When should you get a no annual fee credit cardTuesday, June 19, 2012 at 5:37:00 PM
How often do you use your credit cards?
That should be the question you ask yourself whenever you're mulling a number of credit card offers in an effort to find the account that will work best for you. If the answer to that question is, "Not very often," you should try to find a credit card application that will allow you to get the greatest possible value out of your account, and that will likely include a
no annual fee credit card.
These days, you will probably receive many offers for credit cards that carry a wide variety of features. These can include programs that allow you to earn some sort of rewards for every dollar you spend, balance transfer credit cards that allow you to reduce a sizable existing balance in a short period of time, and those that carry low ongoing interest rates. However, if you don't use your credit card very often, these accounts may end up being costly or unnecessary. Typically,
rewards accounts and those with low interest rates carry sizable annual fees that will end up costing you money if your borrowing habits are responsible.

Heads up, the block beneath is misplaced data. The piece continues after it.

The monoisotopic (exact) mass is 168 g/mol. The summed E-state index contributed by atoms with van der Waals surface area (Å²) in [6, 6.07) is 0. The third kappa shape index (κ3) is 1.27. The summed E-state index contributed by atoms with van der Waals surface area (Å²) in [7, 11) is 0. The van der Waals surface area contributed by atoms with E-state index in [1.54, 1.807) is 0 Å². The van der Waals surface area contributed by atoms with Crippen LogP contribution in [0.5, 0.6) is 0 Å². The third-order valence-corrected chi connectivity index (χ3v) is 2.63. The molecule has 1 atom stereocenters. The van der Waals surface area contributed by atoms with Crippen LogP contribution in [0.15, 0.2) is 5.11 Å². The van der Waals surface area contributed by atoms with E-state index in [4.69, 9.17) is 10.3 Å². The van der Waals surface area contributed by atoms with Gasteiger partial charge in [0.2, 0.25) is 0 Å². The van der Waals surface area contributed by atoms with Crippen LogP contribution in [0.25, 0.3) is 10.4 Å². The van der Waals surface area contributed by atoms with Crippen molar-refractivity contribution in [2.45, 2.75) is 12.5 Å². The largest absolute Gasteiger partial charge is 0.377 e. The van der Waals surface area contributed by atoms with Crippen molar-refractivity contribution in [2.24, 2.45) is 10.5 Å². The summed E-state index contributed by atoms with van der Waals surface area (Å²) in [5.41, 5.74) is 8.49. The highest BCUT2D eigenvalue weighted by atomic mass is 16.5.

What should you look out for?
As opposed to a rewards, balance transfer or low interest rate account, you might want to opt for a card that carries no annual fee. The benefit of such an account is obvious: you will be able to
put it away for use in emergencies or to make a large purchase, but not have to worry about the added costs that come with letting it sit in your wallet or a drawer.
Are there drawbacks to no annual fee credit cards?
In short, no credit card is without strings attached. If you have a no annual fee credit card that you don't use very often, your lender will want to make up some of the cost it might sacrifice to your spending habits by having a
higher ongoing interest rate associated with the account.
As such, you should carefully consider your borrowing habits with relation to the charges you typically make. Though you use your account relatively little, how much might your repayment habits end up costing you as a result of the elevated interest rate?
When you're trying to apply for a credit card, you should always weigh a number of options to find the best deal available to you.